From Mark’s past notes, he told me of old records broken for several species. Without a doubt, the old record for Broad-winged Hawks was 1,703 and this pst fall he observed as noted above 4,405! Peregrine Falcons old record was 14 and this record is now 18. The biggest days for big numbers, if graphed to show the peak of migration in this area, would show Broad-winged Hawks on September 17th at 768 followed by Sept. 20 with 1,332, the 21st at 798, another 333 on the 22nd, and 456 on the 23rd. The last big day for Broad-wings was Sept. 27 with 537. From that date forward, sightings of this species dropped dramatically.
Other species like the Bald Eagle hit its peak on November 18th with 91 birds. Turkey Vultures peaked on Oct. 7 with 144. Red-tailed Hawks had their best day on Oct. 9. Congrats to Mark and his crew of dedicated wildlife watchers for a job well done. This hobby, or maybe obsession, is a fun way to spend time outdoors enjoying and observing the patterns and cycles of another year.
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Watching bird birds will take place at the TRUMPETER SWAN SORIEE at Walnut Woods State Park (near he southwest edge of Des Moines) on Jan. 27. Time frame for the gathering of guests is 10:30 a.m. until 2 p.m. Programs to learn about swans will be featured, habitat for wetlands and good water quality will be noted. Live birds will allow people to touch and learn more about T. swan with a review of this successful restoration program by Dave Hoffman and Ron Andrews right after lunch. A 30-minute film documentary preview on the “Return of the Trumpeter Swans” will be offered from 1-1:30 p.m. Guided field trips to see swans at the Dale Maffit Reservoir will begin at 2 p.m. All day long youth activities are offered with Bill and Beaks, How birds eat, a swan touch kit and pine cone crafting.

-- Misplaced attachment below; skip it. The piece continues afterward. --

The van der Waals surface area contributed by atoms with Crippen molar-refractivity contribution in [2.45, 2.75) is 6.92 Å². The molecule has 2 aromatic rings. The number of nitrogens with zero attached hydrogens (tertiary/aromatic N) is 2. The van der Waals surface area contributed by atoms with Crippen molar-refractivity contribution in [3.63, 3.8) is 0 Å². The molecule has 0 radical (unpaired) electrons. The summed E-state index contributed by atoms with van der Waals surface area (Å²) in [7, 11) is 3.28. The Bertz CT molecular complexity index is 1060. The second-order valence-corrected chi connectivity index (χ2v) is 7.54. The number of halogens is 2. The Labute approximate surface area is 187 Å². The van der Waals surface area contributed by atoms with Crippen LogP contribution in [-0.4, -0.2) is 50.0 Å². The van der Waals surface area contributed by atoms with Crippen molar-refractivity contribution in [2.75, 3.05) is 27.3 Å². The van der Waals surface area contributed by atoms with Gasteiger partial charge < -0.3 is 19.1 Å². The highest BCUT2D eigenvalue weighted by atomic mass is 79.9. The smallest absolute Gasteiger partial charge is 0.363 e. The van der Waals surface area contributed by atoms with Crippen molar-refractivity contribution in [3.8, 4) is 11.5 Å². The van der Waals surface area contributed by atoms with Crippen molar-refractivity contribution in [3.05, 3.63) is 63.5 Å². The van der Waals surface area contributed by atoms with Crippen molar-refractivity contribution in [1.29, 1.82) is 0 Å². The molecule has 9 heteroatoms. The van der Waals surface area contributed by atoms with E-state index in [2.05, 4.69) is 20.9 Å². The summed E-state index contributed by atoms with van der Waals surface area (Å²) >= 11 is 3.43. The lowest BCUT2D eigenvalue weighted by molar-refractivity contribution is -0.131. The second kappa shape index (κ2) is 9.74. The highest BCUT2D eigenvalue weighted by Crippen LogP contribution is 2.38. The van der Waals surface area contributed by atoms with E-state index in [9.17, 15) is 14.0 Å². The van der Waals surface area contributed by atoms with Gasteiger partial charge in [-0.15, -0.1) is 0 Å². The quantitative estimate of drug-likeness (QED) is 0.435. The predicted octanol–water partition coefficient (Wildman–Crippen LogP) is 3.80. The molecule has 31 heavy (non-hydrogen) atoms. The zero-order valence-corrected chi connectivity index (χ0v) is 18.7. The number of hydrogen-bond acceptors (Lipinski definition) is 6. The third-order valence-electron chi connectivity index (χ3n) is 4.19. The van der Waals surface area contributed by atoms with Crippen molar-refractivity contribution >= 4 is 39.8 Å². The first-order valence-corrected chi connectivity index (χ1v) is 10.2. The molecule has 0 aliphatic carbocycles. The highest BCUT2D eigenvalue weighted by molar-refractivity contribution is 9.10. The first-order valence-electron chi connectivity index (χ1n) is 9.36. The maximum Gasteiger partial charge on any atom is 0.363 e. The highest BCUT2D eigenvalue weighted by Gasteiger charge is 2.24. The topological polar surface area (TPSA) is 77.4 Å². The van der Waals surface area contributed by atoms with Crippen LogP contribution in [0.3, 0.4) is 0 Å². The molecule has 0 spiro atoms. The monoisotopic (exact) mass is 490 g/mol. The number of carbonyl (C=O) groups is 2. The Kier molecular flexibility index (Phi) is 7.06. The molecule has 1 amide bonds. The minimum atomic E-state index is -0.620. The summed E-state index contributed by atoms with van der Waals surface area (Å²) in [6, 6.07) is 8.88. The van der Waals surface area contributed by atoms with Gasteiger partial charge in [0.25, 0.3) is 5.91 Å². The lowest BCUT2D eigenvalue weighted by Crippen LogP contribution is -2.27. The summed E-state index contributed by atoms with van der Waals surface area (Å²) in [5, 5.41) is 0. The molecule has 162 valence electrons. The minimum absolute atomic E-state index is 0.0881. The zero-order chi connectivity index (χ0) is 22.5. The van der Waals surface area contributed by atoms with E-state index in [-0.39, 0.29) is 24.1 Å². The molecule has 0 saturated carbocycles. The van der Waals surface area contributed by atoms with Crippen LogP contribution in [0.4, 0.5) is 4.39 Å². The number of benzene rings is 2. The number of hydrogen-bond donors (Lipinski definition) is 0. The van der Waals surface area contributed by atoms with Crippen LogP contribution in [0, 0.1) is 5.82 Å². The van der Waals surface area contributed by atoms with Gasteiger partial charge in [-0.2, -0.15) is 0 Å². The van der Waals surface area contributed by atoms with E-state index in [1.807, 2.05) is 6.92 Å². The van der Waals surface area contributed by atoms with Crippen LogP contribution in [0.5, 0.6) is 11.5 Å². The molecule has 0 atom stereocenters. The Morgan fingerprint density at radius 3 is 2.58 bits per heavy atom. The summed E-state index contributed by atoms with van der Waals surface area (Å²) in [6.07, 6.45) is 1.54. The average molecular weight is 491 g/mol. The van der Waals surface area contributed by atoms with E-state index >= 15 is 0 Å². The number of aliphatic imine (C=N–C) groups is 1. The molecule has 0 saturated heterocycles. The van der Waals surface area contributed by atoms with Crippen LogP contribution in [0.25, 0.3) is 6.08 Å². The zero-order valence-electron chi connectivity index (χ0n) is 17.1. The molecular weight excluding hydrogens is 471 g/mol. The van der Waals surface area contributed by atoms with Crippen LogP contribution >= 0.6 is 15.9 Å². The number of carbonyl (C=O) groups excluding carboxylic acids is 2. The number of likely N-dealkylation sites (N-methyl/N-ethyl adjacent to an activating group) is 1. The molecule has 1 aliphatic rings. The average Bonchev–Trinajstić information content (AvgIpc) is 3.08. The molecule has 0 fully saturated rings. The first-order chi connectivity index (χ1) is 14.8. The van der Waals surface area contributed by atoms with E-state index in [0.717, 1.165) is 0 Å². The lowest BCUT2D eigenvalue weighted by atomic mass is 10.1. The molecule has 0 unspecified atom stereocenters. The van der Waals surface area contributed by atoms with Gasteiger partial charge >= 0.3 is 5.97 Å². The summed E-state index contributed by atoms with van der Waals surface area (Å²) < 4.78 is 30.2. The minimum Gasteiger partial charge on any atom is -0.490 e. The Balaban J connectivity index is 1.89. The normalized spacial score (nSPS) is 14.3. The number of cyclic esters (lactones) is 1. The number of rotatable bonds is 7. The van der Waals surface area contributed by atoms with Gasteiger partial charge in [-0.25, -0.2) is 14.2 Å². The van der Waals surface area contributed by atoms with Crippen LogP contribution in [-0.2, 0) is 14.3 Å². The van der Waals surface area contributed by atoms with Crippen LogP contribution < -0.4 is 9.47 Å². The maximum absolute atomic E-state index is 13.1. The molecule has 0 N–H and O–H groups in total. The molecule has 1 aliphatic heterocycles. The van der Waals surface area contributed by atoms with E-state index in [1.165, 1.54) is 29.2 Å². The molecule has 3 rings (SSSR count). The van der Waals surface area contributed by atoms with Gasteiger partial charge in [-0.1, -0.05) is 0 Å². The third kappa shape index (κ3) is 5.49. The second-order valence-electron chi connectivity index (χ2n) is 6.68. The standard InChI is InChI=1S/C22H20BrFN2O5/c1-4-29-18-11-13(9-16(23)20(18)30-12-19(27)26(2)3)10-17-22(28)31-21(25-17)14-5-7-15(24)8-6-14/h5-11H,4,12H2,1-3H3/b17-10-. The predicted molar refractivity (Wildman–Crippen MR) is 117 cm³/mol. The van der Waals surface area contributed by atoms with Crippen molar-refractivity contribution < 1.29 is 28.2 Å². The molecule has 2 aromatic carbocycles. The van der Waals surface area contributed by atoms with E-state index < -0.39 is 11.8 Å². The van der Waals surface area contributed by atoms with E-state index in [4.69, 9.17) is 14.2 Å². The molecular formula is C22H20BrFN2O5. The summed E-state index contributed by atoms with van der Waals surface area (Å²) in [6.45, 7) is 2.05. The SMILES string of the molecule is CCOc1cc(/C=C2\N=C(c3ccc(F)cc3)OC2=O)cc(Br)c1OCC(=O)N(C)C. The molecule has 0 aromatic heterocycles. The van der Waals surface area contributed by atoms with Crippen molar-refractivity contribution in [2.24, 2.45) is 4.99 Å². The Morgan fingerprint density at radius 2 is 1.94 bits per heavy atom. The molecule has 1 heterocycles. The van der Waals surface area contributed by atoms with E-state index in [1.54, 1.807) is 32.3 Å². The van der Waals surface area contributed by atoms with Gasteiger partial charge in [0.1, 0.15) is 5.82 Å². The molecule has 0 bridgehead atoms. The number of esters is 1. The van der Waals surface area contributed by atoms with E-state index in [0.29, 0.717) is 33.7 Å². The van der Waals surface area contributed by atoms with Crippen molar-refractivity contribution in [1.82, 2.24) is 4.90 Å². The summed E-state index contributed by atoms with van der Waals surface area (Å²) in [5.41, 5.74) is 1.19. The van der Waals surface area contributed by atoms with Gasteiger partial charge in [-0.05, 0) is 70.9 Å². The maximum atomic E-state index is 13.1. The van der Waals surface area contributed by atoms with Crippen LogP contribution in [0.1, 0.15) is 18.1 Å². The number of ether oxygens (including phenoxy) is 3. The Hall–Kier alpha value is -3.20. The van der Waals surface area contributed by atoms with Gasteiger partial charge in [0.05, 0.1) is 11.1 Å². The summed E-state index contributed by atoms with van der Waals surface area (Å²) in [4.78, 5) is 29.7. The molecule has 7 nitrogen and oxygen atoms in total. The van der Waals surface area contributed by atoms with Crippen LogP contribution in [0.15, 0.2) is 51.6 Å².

Trumpeter Swans were once common in Iowa, but were gone from the state by the late 1800s. By the 1930s, only 69 trumpeter swans remained in the lower 48 states. Restoration projects began, slowly, and really picked up the pace 50 years later. Biologists found that if they clipped the flight feathers on adult breeding pairs and dispersed these cygnet raising adults to a wide range of suitable pond, wetland or other sites, the new hatched cygnets could be captured and taken to a wintering area in Arkansas. Later, new cygnets were allowed to become free fliers and allowed travel where ever they desired. As in most waterfowl, the female of the species likes to return to her natal point of growing up. In so doing, she will bring another wild male swan with her. The cycle continues so that today many thousands of T. swans live in many states across America.
Directions to drive to Walnut Woods State park are as follows: From the intersection of I-35 and Hwy 5, go east 1.5 miles to SE 35th Street (exit 102), then north one-fourth mile to Army Post Road, then west one-half mile to SW 105th Street, then 1.5 miles north and east on Walnut Woods Drive to the park entrance.
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“The New Year lies before you like a spotless tract of snow. Be careful how you tread on it, for every mark will show.”
— Author unknown
Garry Brandenburg is a graduate of Iowa State University with BS degree in Fish & Wildlife Biology. He is the retired director of the Marshall County Conservation Board. Contact him at PO Box 96, Albion, IA 50005.